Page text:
They did not serve again on the Western Front after the winter of 1915-16.

Like Mel says, have a look at the 53rd Division link already posted.

I've found that these Wikipedia articles give a good overview of the Egypt and Palestine campaigns (click on the battle names in the box on the right hand side to move through the campaign - the next link is Romani)

http://en.wikipedia.org/wiki/First_Suez_Offensive

Steve.

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Hi

Thanks again to everyone for replying

Thanks for the info on the territorial’s Simon R and the info on the unit during the war stebie9173 and MelPack as I can start to build up a better picture now.

What I meant about the France bit before was, is there any way I can track the artillery and what they did in France when the rest of the division was sent to Gallipoli?

Thanks everyone

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Yes - each unit on active service was required to keep a War Diary, as detailed by MelPack above.

A brigade of field artillery would keep a war diary, even if they were moved around from division to division.

These diaries are available from the National Archives - you can search for them via their website or in some cases even read them online.

War diaries vary in quality - they can be very dry indeed or wonderfully evocative with lots of detail. Other ranks (gunners, privates etc) are not often named but Officers certainly are.

If your chap died on active service, in the line, the broad outline of the day he died will be contained in the war diary. It is unusual for individuals to be named.

We are a bit short of basic details here - what is his name? Did he survive?

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P G,

A 'unit' equivalent of the Royal Field Artillery was formed into what was called a Brigade.

The Brigade is the Artillery equivalent (roughly speaking) of a 'unit' such as a Battalion of infantry or a Regiment of Cavalry

The Battery is the Artillery equivalent (roughly speaking) of a 'sub-unit' such as a Company or Squadron.

I will use 78 Brigade RFA as an example, and as was mentioned earlier the unit title is in Roman numerals. Anyway, in 1914, within 17 (Northern) Division, there were three infantry brigades (50th, 51st, 52nd). The 50th Brigade consisterd of 4 Infantry Battalions and had in support of it LXXVIII (78) Brigade Royal Field Artillery.

In 1914 - LXXVIII BDE RFA consisted of 4 sub-units:

244 Battery

245 Battery

246 Battery

LXXVIII BAC (Brigade Ammunition Column)

September 1915 - LXXVIII BDE RFA consisted of 5 sub-units (Note: the change in Battery Titles):

A Battery

B Battery

C Battery

D Battery

LXVIII BAC

June 1916 - LXXVIII BDE RFA consisted of 5 sub-units (Note: D Battery becomes a Howitzer Battery):

A Battery - 6 x 18-pounder

B Battery - 6 x 18-pounder

C Battery - 6 x 18 pounder

D (H) Battery - 6 x 4.5" Howitzer

LXVIII BAC

Hope this helps you see what the RFA Bde consisted of and how it evolved as the war progressed, to just prior to the Somme.

Aye

Tom McC

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This may have been said before but the Royal Artillery is and was a Regiment, not a corps. Daggers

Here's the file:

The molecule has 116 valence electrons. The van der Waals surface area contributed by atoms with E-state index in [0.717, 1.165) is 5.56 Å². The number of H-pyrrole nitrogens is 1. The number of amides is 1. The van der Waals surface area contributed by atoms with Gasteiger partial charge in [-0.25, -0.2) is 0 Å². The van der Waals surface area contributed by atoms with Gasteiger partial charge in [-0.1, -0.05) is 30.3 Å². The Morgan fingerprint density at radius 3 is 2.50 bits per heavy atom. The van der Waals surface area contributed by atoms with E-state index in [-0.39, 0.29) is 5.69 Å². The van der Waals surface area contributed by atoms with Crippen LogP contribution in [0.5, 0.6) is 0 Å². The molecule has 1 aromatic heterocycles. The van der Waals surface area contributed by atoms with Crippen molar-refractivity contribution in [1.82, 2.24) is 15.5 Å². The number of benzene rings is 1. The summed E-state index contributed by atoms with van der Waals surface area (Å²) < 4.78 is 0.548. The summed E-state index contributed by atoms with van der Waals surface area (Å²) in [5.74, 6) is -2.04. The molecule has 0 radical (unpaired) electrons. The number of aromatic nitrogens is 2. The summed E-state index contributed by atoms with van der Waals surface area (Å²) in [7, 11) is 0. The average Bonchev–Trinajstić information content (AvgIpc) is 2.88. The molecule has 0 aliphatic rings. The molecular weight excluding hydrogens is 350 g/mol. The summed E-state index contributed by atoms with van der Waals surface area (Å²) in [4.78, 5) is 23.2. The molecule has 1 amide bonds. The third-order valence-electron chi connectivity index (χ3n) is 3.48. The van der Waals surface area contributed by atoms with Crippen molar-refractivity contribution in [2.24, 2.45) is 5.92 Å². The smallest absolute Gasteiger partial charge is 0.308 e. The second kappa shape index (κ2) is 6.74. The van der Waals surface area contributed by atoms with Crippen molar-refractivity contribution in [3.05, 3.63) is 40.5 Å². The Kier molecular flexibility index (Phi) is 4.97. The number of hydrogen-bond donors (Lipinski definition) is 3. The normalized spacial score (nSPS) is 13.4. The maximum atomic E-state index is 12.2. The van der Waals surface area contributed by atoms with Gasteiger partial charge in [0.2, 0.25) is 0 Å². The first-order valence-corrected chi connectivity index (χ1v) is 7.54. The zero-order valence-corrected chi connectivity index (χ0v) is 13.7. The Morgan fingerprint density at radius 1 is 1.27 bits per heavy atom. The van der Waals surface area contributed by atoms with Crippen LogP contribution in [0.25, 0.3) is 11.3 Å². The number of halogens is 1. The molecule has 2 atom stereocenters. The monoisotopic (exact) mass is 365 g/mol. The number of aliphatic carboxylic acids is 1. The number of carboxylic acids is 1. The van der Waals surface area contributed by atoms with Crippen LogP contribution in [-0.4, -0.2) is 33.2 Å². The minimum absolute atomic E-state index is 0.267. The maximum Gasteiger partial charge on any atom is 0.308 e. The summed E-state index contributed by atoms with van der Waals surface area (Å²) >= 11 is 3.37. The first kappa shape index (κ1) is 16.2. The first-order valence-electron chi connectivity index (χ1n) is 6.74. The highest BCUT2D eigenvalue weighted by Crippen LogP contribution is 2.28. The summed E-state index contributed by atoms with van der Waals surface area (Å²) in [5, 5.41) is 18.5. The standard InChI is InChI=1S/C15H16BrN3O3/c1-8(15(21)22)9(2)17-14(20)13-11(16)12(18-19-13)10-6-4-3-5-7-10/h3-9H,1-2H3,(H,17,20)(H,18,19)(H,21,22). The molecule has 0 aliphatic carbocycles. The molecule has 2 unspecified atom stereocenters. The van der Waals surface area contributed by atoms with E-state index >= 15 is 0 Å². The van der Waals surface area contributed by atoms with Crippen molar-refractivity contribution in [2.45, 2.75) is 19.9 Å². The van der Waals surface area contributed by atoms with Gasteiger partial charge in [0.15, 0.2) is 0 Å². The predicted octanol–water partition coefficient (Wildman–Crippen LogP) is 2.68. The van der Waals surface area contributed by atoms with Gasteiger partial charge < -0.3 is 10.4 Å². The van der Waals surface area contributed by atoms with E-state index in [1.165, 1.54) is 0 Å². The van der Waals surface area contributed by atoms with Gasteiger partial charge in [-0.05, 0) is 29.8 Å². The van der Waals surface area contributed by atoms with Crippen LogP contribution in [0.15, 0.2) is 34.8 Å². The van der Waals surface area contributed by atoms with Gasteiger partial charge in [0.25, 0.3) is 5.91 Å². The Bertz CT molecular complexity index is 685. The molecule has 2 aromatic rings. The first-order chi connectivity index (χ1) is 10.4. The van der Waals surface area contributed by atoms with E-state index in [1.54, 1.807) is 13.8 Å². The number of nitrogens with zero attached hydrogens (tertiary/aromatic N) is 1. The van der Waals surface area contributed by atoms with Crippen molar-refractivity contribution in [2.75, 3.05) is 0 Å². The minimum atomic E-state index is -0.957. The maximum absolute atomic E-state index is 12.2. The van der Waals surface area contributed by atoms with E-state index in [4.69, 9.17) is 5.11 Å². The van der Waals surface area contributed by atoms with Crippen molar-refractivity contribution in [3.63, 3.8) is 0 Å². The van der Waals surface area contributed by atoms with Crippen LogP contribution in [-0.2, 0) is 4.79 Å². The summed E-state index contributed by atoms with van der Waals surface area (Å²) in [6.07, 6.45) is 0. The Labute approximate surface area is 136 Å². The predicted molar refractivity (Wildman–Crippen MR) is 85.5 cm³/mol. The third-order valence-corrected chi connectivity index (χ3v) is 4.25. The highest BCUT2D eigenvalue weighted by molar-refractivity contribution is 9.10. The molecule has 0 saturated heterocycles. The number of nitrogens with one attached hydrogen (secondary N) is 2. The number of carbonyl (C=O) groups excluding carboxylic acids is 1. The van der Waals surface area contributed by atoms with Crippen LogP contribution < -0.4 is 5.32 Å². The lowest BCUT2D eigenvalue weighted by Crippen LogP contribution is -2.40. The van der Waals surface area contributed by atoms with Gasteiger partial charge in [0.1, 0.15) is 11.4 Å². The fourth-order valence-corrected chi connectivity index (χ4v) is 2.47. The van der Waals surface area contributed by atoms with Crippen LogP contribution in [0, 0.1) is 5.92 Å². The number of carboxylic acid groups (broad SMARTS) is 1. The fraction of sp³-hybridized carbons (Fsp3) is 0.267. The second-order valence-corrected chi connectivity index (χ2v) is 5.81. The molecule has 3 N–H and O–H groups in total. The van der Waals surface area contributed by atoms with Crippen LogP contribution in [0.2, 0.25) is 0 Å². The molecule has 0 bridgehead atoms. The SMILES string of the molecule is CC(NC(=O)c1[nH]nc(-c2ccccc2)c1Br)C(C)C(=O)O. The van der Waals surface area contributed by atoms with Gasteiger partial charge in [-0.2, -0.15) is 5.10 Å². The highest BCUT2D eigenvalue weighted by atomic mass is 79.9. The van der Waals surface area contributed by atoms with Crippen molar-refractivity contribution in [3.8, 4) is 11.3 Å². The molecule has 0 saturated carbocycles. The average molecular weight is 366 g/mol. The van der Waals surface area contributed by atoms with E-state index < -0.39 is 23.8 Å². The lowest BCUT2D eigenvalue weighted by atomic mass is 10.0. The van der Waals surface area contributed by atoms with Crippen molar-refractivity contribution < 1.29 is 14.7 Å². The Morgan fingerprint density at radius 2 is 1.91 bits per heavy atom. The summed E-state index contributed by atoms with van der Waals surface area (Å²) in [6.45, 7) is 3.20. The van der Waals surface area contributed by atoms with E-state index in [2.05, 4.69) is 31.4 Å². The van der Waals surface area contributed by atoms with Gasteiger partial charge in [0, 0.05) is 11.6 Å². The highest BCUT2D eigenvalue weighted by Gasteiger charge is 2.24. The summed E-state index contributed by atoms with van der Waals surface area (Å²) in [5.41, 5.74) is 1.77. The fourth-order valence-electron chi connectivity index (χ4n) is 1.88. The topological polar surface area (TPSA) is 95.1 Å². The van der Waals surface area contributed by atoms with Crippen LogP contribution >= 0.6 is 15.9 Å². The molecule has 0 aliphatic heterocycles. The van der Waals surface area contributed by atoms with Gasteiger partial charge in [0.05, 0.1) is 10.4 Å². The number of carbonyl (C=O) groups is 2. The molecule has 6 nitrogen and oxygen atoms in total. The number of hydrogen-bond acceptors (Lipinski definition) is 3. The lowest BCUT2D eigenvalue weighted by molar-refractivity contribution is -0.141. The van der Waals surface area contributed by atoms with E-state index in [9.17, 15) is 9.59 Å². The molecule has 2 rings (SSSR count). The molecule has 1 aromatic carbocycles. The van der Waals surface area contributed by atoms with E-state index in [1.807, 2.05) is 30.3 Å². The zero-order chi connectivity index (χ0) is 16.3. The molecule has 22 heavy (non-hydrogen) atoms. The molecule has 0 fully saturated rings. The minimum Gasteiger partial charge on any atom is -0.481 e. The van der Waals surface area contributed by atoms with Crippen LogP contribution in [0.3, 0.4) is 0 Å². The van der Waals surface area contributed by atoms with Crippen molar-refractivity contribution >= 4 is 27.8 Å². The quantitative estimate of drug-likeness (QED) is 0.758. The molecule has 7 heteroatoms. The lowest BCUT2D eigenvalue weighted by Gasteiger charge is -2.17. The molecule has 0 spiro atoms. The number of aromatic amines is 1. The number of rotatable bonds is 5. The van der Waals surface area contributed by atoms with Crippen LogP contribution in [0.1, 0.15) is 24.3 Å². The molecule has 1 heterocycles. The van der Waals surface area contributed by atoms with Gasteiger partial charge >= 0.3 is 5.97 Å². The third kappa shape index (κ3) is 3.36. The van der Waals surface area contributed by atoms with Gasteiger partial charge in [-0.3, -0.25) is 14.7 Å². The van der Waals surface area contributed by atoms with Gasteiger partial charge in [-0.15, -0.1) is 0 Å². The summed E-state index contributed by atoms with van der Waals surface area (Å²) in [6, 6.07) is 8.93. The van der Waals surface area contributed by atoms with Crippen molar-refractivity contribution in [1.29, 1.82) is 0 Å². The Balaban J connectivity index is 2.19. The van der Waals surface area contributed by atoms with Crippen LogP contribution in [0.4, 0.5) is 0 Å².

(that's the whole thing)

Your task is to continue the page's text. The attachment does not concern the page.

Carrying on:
Was it?

Wikipedia says Corps!

But then LLT says Regiment!

Can someone clarify please?

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Hi

Thanks everyone again for replying to me.

Thanks to tom for explaining the brigade to me.

The guy I am looking for is Charles Gibbard, Driver. He did survive the war. I have been trying to get to the war diaries on the national achieves website but I don’t think that I can download them.

Thanks everyone

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Just to confuse matters, while it called the Royal Regiment of Artillery it was indeed a corps. Or rather, two. "Corps" were effectively the different parts of the army as defined in the "Corps Warrant". Pre-war a man enlisted in a particular corps and could not be compulsorily transferred to another. The RE and RAMC were single corps; the RA consisted of two corps, the RH&RFA and the RGA; 'corps of cavalry' and 'corps of infantry' were more complex. And none of these are the same as the Corps which was an organisational level between Army and Division! My head hurts.

For anyone who has not read it, here is a great article on the renumbering of the TF troops: http://www.1914-1918.net/renumbering.htm

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Drv C Gibbard 735349. The number puts him firmly in the Cheshire TF bracket. You initially enquired on another post about 265 Bde RFA, part of the 53 Div but if he enlisted in Cheshire you should be aware of the following: The 267 Bde RFA was also part of 53 Div but mainly composed of Cheshire men. Both Bde’s are interlinked in that they embarked on the same date (21/11/15), arriving in France on the same date (22/11/15). And both embarked in Egypt on the same date (10/2/16. Then it gets complicated as 265 Bde was broken up on the 25/12/16 but A/265 became C/265; AND 267 Bde was renumbered 265 Bde on the same date with B/267 became A/265, and C/267 became B/265.

So you eventually get a new 265 Bde made up of one third the original 265 Bde and two thirds 267 Bde, but composed of mainly Cheshire men rather than Flintshire. You have not confirmed an exact DOE, but the Am Col arrived in France on the 24/11/15, so you should at least be able to eliminate that if his DOE shows the 22nd or 21st.